Higher educated workers more insecure: study

Higher educated workers more insecure: study
One in three Swedish employees have felt worried that they will be exposed as a “fraud” at work, a new survey from recruitment agency Manpower shows.

The new survey shows that one in three Swedish employees have, on at least one occasion, felt worried to be shown to be less competent than they really are.

And a higher level of education augments this concern.

“Perhaps the saying is true: the more you learn, the more you realise how little you know,” the Manpower Work Life study found.

“The fact is that the higher level of education you get, the bigger the chances are that you will suffer from concerns about being a fraud. The tendency is very clear.”

Employees with primary education (grundskola) were less likely to harbour this worry with 13 percent claiming to be occasionally concerned they’d be exposed as being less competent than believed at work.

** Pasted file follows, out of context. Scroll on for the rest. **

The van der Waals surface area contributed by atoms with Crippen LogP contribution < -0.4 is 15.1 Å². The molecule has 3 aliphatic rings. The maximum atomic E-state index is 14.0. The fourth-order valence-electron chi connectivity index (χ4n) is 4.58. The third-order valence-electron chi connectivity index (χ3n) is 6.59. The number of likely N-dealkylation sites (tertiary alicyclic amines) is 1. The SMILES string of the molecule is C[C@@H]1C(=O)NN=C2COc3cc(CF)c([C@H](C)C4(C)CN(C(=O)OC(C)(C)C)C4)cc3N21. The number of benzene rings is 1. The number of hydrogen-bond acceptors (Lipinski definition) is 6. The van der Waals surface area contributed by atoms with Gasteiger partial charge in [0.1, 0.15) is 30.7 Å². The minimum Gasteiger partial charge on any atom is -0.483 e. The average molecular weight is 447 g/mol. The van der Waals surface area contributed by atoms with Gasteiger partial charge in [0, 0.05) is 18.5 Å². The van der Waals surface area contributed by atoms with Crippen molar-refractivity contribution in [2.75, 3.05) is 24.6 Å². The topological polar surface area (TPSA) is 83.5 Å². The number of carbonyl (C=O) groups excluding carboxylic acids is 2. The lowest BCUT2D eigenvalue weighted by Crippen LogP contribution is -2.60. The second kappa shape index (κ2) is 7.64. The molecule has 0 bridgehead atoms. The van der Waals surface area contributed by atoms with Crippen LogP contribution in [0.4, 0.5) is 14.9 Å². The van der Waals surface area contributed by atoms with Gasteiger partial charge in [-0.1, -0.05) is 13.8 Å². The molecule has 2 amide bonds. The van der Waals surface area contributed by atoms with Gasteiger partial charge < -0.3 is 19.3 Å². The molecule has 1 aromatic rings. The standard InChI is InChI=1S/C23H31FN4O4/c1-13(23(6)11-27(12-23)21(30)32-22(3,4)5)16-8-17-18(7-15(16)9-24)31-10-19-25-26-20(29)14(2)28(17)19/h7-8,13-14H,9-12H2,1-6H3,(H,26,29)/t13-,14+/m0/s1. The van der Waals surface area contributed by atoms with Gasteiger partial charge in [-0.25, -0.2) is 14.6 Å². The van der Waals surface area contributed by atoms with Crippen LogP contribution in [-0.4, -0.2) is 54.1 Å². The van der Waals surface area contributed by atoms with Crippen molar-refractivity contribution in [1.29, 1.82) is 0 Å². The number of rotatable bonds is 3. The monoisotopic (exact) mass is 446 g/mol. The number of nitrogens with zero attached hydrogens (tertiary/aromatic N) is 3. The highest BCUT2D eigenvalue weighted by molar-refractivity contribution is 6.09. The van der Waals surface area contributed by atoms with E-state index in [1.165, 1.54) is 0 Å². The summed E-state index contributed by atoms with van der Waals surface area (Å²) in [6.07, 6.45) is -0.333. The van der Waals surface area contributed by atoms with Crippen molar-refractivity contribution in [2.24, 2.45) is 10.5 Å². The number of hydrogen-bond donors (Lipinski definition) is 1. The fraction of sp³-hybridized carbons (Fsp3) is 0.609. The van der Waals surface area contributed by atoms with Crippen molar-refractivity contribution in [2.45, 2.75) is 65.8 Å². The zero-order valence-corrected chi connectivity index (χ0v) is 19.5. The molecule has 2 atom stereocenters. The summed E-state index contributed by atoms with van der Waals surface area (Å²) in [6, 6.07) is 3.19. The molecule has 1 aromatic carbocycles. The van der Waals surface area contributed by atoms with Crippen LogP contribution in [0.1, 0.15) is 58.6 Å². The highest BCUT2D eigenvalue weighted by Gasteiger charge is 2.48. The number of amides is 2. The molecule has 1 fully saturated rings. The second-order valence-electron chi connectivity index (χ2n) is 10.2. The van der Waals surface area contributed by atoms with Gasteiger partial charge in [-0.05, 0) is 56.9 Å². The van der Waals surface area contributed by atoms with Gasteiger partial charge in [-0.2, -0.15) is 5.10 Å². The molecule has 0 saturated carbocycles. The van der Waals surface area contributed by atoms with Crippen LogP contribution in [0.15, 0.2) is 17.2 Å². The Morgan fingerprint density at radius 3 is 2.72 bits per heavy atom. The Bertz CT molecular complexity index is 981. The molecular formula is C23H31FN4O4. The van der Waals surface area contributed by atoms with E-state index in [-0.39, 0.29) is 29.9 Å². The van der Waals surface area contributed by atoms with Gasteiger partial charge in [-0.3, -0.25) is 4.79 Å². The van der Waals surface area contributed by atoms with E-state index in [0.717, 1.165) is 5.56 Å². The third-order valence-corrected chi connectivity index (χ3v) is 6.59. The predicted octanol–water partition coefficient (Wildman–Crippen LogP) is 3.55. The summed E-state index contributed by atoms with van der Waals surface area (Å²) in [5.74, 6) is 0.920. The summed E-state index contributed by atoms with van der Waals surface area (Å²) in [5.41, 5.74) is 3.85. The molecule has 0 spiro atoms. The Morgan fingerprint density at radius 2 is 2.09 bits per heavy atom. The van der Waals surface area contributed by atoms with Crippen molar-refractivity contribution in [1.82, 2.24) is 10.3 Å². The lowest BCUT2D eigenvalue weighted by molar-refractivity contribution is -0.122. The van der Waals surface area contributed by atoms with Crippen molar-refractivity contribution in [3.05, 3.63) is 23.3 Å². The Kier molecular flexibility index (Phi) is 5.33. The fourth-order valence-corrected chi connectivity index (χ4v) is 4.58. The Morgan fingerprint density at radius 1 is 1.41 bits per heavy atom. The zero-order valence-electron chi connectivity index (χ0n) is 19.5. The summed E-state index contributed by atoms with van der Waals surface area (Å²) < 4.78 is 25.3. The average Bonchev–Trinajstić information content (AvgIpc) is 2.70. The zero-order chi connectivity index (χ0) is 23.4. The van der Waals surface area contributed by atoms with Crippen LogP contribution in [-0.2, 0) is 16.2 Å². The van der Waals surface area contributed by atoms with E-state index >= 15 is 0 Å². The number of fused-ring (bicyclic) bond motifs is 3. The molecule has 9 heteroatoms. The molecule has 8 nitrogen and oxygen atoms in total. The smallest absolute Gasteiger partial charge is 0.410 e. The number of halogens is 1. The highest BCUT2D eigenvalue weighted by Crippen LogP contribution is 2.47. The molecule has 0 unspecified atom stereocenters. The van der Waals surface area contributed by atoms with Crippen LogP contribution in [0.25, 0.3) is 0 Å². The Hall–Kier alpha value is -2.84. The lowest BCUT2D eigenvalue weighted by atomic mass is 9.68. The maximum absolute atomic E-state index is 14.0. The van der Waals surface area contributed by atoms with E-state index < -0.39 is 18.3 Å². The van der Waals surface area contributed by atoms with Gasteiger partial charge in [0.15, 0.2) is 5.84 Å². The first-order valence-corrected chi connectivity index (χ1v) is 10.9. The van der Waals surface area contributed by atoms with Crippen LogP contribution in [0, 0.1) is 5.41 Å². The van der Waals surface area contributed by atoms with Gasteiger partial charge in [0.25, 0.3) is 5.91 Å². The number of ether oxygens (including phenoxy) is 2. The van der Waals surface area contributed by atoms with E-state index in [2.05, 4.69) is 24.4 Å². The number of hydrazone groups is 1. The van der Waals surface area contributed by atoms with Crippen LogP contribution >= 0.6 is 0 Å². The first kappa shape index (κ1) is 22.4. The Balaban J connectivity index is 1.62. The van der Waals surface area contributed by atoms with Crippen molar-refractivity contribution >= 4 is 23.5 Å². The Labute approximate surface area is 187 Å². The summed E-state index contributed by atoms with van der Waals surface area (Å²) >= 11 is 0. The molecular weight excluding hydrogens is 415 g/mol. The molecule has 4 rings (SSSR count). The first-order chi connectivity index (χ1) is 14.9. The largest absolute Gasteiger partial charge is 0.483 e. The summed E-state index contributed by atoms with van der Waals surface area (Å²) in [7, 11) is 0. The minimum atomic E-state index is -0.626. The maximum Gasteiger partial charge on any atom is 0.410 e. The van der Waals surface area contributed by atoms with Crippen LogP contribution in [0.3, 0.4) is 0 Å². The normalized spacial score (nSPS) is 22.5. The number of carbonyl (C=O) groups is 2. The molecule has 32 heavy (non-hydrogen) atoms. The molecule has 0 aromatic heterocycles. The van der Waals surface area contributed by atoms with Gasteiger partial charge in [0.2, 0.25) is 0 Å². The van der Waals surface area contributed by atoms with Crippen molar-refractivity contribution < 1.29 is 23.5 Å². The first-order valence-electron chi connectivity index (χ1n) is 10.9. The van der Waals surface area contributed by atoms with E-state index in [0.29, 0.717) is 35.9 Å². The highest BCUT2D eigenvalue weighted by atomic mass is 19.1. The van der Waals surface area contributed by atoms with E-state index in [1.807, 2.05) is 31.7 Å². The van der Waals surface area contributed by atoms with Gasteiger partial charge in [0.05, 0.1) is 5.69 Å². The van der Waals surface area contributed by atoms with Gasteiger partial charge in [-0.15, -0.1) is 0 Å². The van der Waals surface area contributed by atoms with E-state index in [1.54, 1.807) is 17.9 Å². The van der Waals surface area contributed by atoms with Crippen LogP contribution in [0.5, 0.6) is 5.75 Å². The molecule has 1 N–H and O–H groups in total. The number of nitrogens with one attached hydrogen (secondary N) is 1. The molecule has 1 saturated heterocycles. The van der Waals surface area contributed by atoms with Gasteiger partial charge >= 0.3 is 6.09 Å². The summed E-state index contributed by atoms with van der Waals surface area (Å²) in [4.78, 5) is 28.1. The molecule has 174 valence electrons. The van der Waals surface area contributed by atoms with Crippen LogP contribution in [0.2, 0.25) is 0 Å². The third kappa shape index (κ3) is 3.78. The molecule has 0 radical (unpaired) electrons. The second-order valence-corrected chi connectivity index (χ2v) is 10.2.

Among those with a university degree that number rose to 44 percent and among those with a PhD to 52 percent.

Those most worried to be found to know less than they should are employees in marketing, advertising and PR, where 53 percent said that they have at least on one occasion felt like a fraud at work.

“Generally speaking, one can say that creative, knowledge-intensive fields are most often affected by feelings of being a fraud,” read the study results.

They are closely followed by the research and development sector at 51 percent, as well as media and IT professionals at 47 and 43 percent respectively.

According to the study it is creative and knowledge-based occupations that are most likely to be worried they are less competent than they should.

Within practical occupations such as industry and transport (17 percent) or in the service sector (23 percent) it is less likely that employees worry over being exposed as a fraud.

The study also showed that 40 percent of those with a university education would have chosen a different specialisation if they were given a chance to choose again.

Women are in majority among those that would choose a different major with 45 percent to the men’s 37.

At the same time, 71 percent of the participants stated that they were happy with their choice – despite the fact that they might have changed their mind if they could make a new choice today.

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